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Am Heart J. 2003 Dec;146(6):1071-6.

Analysis of the institutional volume-outcome relations for balloon angioplasty and stenting in the stent era in California.

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Division of Cardiovascular Interventions, Department of Medicine, Beth Israel Medical Center, New York, NY 10003, USA.



Coronary artery stenting has become the predominant form of percutaneous coronary intervention. However, it is not clear whether a better outcome is conferred by stent placement in high-volume, more experienced centers as has been shown with balloon angioplasty. Furthermore, as stent procedures become more common, balloon angioplasty becomes less frequent. Thus, we separately analyzed the outcomes after coronary angioplasty and stenting in a large, unselected population to determine the effect of annual institutional angioplasty or stent volume on in-hospital outcomes after balloon angioplasty or stenting.


The California Office of Statewide Health Planning and Development database was queried to obtain discharge data on all patients in 1997 treated with percutaneous transluminal coronary angioplasty (PTCA) or a stent procedure. Hospitals were divided into low-volume (<200 procedures), intermediate-volume (200 to 400 procedures), and high-volume (>400 procedures) institutions as a function of their 1997 PTCA or stent volumes to assess the effect of volume on outcome.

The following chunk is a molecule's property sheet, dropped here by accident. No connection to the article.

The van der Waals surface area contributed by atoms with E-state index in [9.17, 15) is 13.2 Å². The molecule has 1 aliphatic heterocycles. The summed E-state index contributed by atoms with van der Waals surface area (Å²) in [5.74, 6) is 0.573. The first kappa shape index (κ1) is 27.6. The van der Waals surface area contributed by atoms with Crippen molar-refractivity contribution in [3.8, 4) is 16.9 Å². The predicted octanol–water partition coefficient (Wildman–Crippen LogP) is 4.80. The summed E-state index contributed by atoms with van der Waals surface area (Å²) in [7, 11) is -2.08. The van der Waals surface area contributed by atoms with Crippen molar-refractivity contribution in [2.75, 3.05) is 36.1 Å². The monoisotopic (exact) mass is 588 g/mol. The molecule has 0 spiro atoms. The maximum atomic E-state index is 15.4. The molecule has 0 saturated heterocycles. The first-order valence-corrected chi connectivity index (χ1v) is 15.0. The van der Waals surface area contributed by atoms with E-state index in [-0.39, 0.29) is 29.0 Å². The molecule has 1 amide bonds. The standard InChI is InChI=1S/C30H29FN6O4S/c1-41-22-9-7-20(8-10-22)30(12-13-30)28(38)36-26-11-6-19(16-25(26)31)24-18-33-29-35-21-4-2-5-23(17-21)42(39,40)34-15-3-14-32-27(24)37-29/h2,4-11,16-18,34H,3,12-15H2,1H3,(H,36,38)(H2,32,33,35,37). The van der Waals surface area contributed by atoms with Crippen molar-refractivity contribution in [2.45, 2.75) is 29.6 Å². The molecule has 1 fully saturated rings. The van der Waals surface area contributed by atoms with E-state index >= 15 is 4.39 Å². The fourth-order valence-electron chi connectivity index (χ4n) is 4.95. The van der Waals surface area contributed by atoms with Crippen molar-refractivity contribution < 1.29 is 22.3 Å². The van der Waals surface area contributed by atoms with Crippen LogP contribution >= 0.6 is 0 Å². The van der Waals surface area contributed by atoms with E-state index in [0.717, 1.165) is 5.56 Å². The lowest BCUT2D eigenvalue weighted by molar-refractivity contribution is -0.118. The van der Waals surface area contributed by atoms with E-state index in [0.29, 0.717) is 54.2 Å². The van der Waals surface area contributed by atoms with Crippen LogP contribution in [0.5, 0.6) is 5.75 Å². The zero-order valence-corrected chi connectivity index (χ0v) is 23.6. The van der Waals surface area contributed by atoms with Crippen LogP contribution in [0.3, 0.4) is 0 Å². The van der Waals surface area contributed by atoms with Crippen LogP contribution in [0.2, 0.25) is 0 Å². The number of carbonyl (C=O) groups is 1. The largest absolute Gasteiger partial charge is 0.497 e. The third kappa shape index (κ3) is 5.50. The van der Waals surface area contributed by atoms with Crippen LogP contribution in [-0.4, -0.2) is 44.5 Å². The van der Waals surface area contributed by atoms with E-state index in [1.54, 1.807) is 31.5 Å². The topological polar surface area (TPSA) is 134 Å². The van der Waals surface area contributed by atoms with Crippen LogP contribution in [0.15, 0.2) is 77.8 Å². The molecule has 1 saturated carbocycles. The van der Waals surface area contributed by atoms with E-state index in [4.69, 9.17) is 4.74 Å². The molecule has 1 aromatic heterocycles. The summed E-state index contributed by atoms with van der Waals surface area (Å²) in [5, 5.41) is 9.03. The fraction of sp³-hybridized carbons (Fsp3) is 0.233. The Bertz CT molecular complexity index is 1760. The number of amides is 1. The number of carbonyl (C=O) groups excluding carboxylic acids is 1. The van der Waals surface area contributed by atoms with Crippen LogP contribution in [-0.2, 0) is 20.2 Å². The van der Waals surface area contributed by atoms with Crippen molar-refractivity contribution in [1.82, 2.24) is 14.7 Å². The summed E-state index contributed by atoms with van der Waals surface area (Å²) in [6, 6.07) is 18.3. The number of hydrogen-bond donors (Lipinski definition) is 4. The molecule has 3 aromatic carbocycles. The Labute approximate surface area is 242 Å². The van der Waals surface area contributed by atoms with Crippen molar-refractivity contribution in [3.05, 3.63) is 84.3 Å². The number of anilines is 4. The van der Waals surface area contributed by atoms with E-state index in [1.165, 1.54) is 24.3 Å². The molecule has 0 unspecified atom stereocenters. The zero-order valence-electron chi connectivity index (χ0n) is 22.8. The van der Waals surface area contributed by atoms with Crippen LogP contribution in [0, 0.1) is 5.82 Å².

There were 44,276 percutaneous revascularization procedures performed in California in 1997, of which 57% involved coronary stent placement. Mortality rates after PTCA were 2.6%, 1.9%, and 1.4% in low-, intermediate- and high-volume PTCA hospitals, respectively (P <.001). The need for same-day coronary artery bypass grafting (CABG) after PTCA was 2.4%, 2.1%, and 1.2% in low-, intermediate- and high-volume PTCA hospitals, respectively (P <.001). Mortality rates after stent placement were 1.6%, 1.5%, and 1.1% in low-, intermediate-, and high-volume stent hospitals, respectively (P =.022). The need for same-day CABG after stent placement was 1.1%, 1.2%, and 0.8% in low-, intermediate-, and high-volume stent hospitals, respectively (P =.014).


Short-term results of balloon angioplasty and stent procedures are improved when performed in high-volume hospitals.

[Indexed for MEDLINE]

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